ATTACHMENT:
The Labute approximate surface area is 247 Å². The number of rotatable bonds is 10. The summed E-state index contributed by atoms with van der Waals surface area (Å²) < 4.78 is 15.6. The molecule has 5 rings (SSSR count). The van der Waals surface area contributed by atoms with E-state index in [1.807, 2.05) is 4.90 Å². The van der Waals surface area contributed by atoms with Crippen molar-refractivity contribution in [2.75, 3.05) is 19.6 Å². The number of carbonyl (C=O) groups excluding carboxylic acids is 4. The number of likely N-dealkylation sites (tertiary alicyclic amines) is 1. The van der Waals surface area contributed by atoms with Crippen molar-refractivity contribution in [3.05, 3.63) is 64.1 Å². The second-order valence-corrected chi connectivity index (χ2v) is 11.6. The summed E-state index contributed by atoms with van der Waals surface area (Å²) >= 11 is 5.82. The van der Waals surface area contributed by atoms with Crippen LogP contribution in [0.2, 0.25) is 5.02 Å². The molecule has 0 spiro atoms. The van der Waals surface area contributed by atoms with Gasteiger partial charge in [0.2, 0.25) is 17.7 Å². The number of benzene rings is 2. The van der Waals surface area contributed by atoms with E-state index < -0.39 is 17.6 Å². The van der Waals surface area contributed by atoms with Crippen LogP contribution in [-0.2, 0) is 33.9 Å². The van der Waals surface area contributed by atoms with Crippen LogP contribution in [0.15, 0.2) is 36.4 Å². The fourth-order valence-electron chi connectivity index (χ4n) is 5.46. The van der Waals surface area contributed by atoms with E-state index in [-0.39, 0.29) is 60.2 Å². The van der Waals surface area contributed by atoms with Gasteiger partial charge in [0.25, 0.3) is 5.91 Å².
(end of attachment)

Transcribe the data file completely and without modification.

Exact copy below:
The Labute approximate surface area is 247 Å². The number of rotatable bonds is 10. The summed E-state index contributed by atoms with van der Waals surface area (Å²) < 4.78 is 15.6. The molecule has 5 rings (SSSR count). The van der Waals surface area contributed by atoms with E-state index in [1.807, 2.05) is 4.90 Å². The van der Waals surface area contributed by atoms with Crippen molar-refractivity contribution in [2.75, 3.05) is 19.6 Å². The number of carbonyl (C=O) groups excluding carboxylic acids is 4. The number of likely N-dealkylation sites (tertiary alicyclic amines) is 1. The van der Waals surface area contributed by atoms with Crippen molar-refractivity contribution in [3.05, 3.63) is 64.1 Å². The second-order valence-corrected chi connectivity index (χ2v) is 11.6. The summed E-state index contributed by atoms with van der Waals surface area (Å²) >= 11 is 5.82. The van der Waals surface area contributed by atoms with Crippen LogP contribution in [0.2, 0.25) is 5.02 Å². The molecule has 0 spiro atoms. The van der Waals surface area contributed by atoms with Gasteiger partial charge in [0.2, 0.25) is 17.7 Å². The number of benzene rings is 2. The van der Waals surface area contributed by atoms with E-state index < -0.39 is 17.6 Å². The van der Waals surface area contributed by atoms with Crippen LogP contribution in [-0.2, 0) is 33.9 Å². The van der Waals surface area contributed by atoms with Crippen LogP contribution in [0.15, 0.2) is 36.4 Å². The fourth-order valence-electron chi connectivity index (χ4n) is 5.46. The van der Waals surface area contributed by atoms with E-state index in [-0.39, 0.29) is 60.2 Å². The van der Waals surface area contributed by atoms with Gasteiger partial charge in [0.25, 0.3) is 5.91 Å².